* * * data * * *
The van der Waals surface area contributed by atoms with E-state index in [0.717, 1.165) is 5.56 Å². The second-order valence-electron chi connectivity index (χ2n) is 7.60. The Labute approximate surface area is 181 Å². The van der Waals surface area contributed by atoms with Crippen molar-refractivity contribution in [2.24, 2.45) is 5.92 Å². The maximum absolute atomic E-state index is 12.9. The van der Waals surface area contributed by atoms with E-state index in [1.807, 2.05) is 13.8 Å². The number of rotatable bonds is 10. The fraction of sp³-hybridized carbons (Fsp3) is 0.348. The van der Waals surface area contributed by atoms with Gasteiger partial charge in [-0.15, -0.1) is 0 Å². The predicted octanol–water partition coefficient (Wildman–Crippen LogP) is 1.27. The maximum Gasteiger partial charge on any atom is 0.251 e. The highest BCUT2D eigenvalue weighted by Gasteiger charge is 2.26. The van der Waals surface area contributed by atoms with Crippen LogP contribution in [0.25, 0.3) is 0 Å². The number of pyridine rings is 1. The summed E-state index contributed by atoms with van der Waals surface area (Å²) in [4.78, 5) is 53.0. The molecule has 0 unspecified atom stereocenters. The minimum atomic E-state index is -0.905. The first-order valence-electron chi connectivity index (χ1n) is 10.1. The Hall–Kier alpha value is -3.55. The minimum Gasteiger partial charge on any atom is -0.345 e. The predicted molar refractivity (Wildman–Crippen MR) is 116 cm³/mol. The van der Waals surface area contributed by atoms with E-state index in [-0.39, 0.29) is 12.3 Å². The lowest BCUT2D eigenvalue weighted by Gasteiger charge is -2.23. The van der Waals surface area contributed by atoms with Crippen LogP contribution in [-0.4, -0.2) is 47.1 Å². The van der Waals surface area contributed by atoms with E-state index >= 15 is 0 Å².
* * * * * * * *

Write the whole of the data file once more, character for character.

The van der Waals surface area contributed by atoms with E-state index in [0.717, 1.165) is 5.56 Å². The second-order valence-electron chi connectivity index (χ2n) is 7.60. The Labute approximate surface area is 181 Å². The van der Waals surface area contributed by atoms with Crippen molar-refractivity contribution in [2.24, 2.45) is 5.92 Å². The maximum absolute atomic E-state index is 12.9. The van der Waals surface area contributed by atoms with E-state index in [1.807, 2.05) is 13.8 Å². The number of rotatable bonds is 10. The fraction of sp³-hybridized carbons (Fsp3) is 0.348. The van der Waals surface area contributed by atoms with Gasteiger partial charge in [-0.15, -0.1) is 0 Å². The predicted octanol–water partition coefficient (Wildman–Crippen LogP) is 1.27. The maximum Gasteiger partial charge on any atom is 0.251 e. The highest BCUT2D eigenvalue weighted by Gasteiger charge is 2.26. The van der Waals surface area contributed by atoms with Crippen LogP contribution in [0.25, 0.3) is 0 Å². The number of pyridine rings is 1. The summed E-state index contributed by atoms with van der Waals surface area (Å²) in [4.78, 5) is 53.0. The molecule has 0 unspecified atom stereocenters. The minimum atomic E-state index is -0.905. The first-order valence-electron chi connectivity index (χ1n) is 10.1. The Hall–Kier alpha value is -3.55. The minimum Gasteiger partial charge on any atom is -0.345 e. The predicted molar refractivity (Wildman–Crippen MR) is 116 cm³/mol. The van der Waals surface area contributed by atoms with E-state index in [-0.39, 0.29) is 12.3 Å². The lowest BCUT2D eigenvalue weighted by Gasteiger charge is -2.23. The van der Waals surface area contributed by atoms with Crippen LogP contribution in [-0.4, -0.2) is 47.1 Å². The van der Waals surface area contributed by atoms with E-state index >= 15 is 0 Å².